Then there was gun owner William Rosado, an illustrator. He all but apologized for enjoying his regular visits to a shooting range with his 9-millimeter Smith & Wesson. "In a weird way, it's kind of a stress reliever," he confessed. "It's something completely different than what I do for a living."

Most of the gun owners told the Times they'd never pulled their guns in self-defense; no surprise there. And nor did the paper mention that any New Yorkers had abused their concealed carry privileges -- and you can be sure such anecdotes would have been mentioned if the Times had found them. One example was nevertheless provided of a New Yorker who'd actually defended himself with a handgun. You have to wonder: How many other such cases did the Times find but fail to mention?

The case of John A. Catsimatidis, 62, was nevertheless interesting. The owner of a supermarket chain, he once used his Walther PPK to stop an armed robbery. Upon entering one of his stores, three armed robbers rushed past him, one by one. Each carried a sawed-off shotgun. (Shotguns are easier than handguns to obtain in New York City and surrounding metropolitan area.)

"Be cool, man!" the first thug told Catsimatidis. Then the second one rushed past, also saying, "Be cool, man!" As the third emerged, Catsimatidis was ready. He related: "I intertwined my arm into his arm, and I put my gun to his head, and I say: 'Drop your gun or I'll blow your head off'." When the police arrived, a sergeant told Catsimatidis: "You couldn't have shot the guy anyway; your safety is still on."

It was the perfect anecdote with which to end an anti-gun story -- one making a gun owner look like a bumbler.

Interestingly, the same edition of the Times also featured a long story with a self-defense angle -- of sorts. "It Ended in a Suitcase," as it was titled, dealt with a "strung-out" 28-year-old hooker who called herself "Jackie" and the violent 55-year-old man who killed her, a drifter with a long criminal history named Hassan Malik. It was an utterly banal crime story, the stuff of New York's lowbrow tabloids; and it certainly wasn't what the Times normally gives its upscale readers. But apparently Times' editors felt more "diversity" was needed in its crime coverage -- and so they offered up "It Ended in a Suitcase" -- an in-depth story about two losers from the city's low-life culture.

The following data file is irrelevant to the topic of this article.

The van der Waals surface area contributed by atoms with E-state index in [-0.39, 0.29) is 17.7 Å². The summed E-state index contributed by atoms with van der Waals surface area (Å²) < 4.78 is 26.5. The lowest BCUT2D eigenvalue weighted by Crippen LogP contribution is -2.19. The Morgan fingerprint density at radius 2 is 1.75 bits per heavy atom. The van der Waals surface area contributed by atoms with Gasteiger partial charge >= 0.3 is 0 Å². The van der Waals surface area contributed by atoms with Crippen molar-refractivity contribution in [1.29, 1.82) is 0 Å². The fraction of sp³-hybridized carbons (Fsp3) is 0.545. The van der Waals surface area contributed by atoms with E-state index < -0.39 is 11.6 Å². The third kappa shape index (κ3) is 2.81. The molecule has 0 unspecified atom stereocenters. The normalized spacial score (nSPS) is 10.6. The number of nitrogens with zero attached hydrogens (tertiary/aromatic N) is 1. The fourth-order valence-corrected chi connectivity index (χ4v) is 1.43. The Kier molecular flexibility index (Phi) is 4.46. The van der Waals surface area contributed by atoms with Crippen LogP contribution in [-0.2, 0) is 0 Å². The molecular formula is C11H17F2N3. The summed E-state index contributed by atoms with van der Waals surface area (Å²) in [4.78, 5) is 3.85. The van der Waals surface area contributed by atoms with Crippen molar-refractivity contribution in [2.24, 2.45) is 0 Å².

The fates of Malik and "Jackie" (real name: Betty Williams) were completely predictable given the lives they had led. Yet reporter Alan Feuer was clearly intrigued, and he naively wrote: "Why had things turned violent? And, most important, how, in 21st-century New York, was it possible for a strangled woman to be stuffed inside a suitcase and summarily deposited on the street?" Of course, no gun-toting bubba or hayseed in fly-over country would have trouble answering that question.

Malik, incidentally, didn't dispatch Williams with a gun. He used a frying pan and a VCR  cord - and he claimed he acted in self-defense. A likely story. One that raises a question: "When frying pans and VCR cords are outlawed, will only outlaws have them?"  

David Paulin is an American Thinker contributor.